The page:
“I’ll give an example to show how MyEleanor works. One of our client’s members recently lost his wife, who was also his main caregiver. In his conversation with Eleanor, he told her that he didn’t have any friends, that he spent his days staring at his four walls. ‘What a boring life,’ he told her. MyEleanor alerted the plan’s care management team that he was feeling isolated and depressed and they intervened to connect him with community services. The technology can also share information like the number for the health plan’s mental health services hotline. A few days later, the man ended his next call with Eleanor in a more optimistic way, thanking her for calling him. This is one example of how we can all become more aware of what’s going on in an actionable, scalable and human way to provide better care and services to seniors who are isolated and lonely.”
Steven Collens, Dr. Sachin Jain, Dr. Sonja Rosen and Ruth Poliakine in conversation during the live virtual event on January 21.
Social isolation and loneliness are solvable issues
Sachin: ”Evidence-based programs to help curb social isolation and loneliness in older adults are plentiful. The one thing that I want to point out about all of these programs is that this isn’t rocket science. Most of these programs are really low tech — it’s people getting on the phone and calling people or people going to visit others. There’s no IP here, it’s pretty open source. Again, it goes back to this question of where is the will going to come from? Ultimately, these are solvable problems. If I wanted to go address my elderly neighbor’s loneliness tomorrow, there would be nothing stopping me. The question becomes, ‘How do we become a better society where checking in on our older adults is part of who we are?’. How can we leverage both high-tech solutions like MyndYou’s and low-tech solutions, like just checking up on your neighbor? Our doctors and nurses will feel their burdens lessen the more we do this. Clinicians have a tendency to take way too much on in the exam room — they’ve got a long list of issues to address, and loneliness is one of them.”
How can we best alleviate the burden that socially isolated older adults face?
Ruth: “People need to have the opportunity to communicate, and they need someone to give them this opportunity in a way that works for them. The way MyndYou delivers technology in a human, natural, seamless and respectful way, provides the opportunity for people to connect, to ask for help or to participate in something that is not a part of their typical routine, thus improving their wellbeing and health.”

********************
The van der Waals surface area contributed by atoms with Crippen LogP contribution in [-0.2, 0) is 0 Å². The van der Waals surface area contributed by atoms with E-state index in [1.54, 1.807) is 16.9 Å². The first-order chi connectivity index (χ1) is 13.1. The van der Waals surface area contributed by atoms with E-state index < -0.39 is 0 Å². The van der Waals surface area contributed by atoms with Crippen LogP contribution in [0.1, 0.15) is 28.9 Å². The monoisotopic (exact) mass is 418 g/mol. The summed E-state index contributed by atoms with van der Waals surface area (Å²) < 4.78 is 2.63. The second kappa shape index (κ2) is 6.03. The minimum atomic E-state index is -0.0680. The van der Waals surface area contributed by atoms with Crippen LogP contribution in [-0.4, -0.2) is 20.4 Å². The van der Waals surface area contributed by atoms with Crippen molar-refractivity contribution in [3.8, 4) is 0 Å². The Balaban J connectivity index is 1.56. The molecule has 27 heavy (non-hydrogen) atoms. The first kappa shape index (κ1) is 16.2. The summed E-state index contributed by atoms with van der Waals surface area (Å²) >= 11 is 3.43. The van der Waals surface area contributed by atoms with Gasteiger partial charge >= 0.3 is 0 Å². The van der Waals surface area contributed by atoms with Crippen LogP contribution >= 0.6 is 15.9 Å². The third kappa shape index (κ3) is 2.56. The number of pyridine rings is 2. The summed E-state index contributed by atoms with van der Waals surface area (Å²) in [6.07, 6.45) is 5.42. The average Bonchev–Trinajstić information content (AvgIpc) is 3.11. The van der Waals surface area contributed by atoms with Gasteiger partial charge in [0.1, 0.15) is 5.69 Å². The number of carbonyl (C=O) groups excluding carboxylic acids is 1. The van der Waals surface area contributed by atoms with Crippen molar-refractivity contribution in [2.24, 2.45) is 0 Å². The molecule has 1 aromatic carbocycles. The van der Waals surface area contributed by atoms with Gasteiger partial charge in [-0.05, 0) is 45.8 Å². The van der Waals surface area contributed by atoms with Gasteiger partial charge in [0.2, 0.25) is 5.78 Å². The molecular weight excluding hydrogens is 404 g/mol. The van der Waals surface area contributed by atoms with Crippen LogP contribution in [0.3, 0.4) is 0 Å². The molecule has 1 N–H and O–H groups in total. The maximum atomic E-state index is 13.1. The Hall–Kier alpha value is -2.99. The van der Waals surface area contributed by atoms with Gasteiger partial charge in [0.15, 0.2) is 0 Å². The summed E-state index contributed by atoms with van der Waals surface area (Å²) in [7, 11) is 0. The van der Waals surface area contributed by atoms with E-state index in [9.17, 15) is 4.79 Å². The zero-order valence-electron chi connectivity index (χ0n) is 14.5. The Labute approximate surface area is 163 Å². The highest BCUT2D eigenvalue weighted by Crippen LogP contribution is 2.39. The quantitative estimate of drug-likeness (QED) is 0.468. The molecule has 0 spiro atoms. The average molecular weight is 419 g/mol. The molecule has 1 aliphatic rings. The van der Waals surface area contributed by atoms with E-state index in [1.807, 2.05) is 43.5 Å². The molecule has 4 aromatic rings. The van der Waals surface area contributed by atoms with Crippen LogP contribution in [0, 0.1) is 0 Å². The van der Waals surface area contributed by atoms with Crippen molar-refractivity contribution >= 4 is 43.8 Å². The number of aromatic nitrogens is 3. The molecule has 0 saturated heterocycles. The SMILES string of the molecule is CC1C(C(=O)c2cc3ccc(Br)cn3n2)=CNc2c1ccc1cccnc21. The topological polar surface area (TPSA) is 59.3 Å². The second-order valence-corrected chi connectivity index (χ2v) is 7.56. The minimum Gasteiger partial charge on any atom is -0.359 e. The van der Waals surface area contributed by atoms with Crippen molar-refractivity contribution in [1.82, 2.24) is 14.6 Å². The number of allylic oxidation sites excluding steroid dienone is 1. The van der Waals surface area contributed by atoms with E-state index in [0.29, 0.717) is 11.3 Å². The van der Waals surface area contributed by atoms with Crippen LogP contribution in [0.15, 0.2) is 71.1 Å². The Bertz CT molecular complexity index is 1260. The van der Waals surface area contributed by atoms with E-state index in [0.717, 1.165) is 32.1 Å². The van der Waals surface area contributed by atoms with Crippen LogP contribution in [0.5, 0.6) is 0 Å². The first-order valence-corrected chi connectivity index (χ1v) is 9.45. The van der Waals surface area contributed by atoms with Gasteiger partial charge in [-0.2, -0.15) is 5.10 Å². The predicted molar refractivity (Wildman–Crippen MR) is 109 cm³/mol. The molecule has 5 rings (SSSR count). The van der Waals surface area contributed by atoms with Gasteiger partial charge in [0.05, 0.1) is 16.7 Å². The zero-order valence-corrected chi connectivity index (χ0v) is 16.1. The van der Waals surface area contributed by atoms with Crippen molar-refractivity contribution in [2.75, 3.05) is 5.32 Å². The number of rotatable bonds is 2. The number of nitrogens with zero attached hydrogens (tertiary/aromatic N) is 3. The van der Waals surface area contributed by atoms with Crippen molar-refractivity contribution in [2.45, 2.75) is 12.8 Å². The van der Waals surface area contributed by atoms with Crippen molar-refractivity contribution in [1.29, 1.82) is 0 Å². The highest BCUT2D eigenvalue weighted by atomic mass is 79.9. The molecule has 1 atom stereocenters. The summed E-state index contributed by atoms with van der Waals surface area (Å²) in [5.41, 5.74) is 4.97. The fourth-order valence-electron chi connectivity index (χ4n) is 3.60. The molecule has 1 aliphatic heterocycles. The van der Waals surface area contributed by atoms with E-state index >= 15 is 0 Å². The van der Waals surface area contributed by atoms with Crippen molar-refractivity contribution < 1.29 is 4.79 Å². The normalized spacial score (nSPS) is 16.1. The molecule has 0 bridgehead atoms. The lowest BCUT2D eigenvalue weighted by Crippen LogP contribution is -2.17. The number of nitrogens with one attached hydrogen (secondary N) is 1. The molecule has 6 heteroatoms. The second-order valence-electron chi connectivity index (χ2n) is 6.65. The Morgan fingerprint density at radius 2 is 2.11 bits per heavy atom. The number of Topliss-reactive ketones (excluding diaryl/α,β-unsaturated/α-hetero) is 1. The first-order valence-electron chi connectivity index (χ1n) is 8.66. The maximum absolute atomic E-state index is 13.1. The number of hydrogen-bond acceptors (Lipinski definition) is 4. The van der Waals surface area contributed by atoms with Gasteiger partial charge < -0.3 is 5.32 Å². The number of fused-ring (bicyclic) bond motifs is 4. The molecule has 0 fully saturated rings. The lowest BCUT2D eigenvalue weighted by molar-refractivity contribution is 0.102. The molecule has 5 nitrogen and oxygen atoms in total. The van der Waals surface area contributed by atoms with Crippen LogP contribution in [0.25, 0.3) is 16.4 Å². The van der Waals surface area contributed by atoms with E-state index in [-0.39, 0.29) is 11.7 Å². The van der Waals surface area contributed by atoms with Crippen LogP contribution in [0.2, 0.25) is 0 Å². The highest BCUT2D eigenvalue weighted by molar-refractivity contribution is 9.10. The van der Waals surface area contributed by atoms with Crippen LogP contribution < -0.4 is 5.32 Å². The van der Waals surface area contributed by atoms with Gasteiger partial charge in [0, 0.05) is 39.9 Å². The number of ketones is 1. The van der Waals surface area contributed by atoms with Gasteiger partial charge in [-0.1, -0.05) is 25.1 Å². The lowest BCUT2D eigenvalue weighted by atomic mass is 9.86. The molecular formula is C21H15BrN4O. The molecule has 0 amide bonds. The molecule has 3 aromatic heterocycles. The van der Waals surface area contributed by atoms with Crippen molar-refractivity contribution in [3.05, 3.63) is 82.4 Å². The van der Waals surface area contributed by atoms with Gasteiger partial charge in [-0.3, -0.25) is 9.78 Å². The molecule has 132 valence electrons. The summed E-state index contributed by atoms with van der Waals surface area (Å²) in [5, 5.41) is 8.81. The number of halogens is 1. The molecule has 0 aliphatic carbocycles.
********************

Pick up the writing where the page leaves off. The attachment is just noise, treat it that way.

Sonja: “This is part of our job. We need to be captain of our ship in caring for our patients. We don’t have all the answers and we can’t do it all ourselves. But we can’t delegate this work to someone else. We have to recognize the importance of social isolation and other social determinants of health. It’s just as important as diabetes and hypertension, if not more important. Our raising awareness among ourselves and our colleagues is really critical.”
Sachin: “Pick someone in your life, anyone who you think needs a little bit more love, and give it to them. Then, encourage someone else to do the same.”
Nothing can replace community and family
Sachin: “Health professionals are a self-flagellating bunch. We take responsibility for a lot of things, many of which we should take responsibility for, and others that we still take responsibility for even though there are other contributing factors. What I can say definitively is that the number one solution to addressing loneliness in our society is stronger families and stronger communities. While I do believe that medical professionals are powerful in their capabilities, we aren’t necessarily always able to help people create stronger families and stronger communities.
What I can say definitely is that the number one solution to addressing loneliness in our society is stronger families and stronger communities. - Sachin Jain, SCAN Group
“I think that this dialogue always needs multiple tracks. There’s the track around identifying lonely patients in the exam room and doing what we can as medical professionals and as a healthcare industry to help them. At the same time, we can’t ignore the fact that we need a better approach as a society from a public policy and social structure perspective to aging and community engagement so that people don’t feel quite as socially isolated and we care more about our neighbors and grandparents.
“There’s a number of companies that have emerged to have so-called ‘grandkids on demand’. What about people’s own grandkids? We can’t commercialize every single social problem that we have into a solution. I commend everyone who is working on building solutions, but the real thing that we need to do is call and visit our grandparents more — there’s no substitute for that. We have to make sure we’re having an authentic dialogue about this as we’re working to build solutions that we can deliver through the exam room and other vehicles.
“This problem is getting a lot of attention right now because books and articles have been written as we’ve all experienced the social isolation that comes with the COVID-19 pandemic. The topic is top of mind, but the intellectual history of this problem is extensive. I happened to be a student of Robert Putnam in 2001 when he published Bowling Alone, a book which documented the significant decline in social capital in the United States between 1960 to 2001. The reality is, as a society we’ve started to fray; where we once made community number one, many of us have made the individual number one. I think we need to take a big step back and recognize that there are untoward effects and side effects that we all experience from a society where the individual takes precedence over community and family. I believe very strongly that this is not just a medical problem, but rather a broader problem that our society needs to solve.”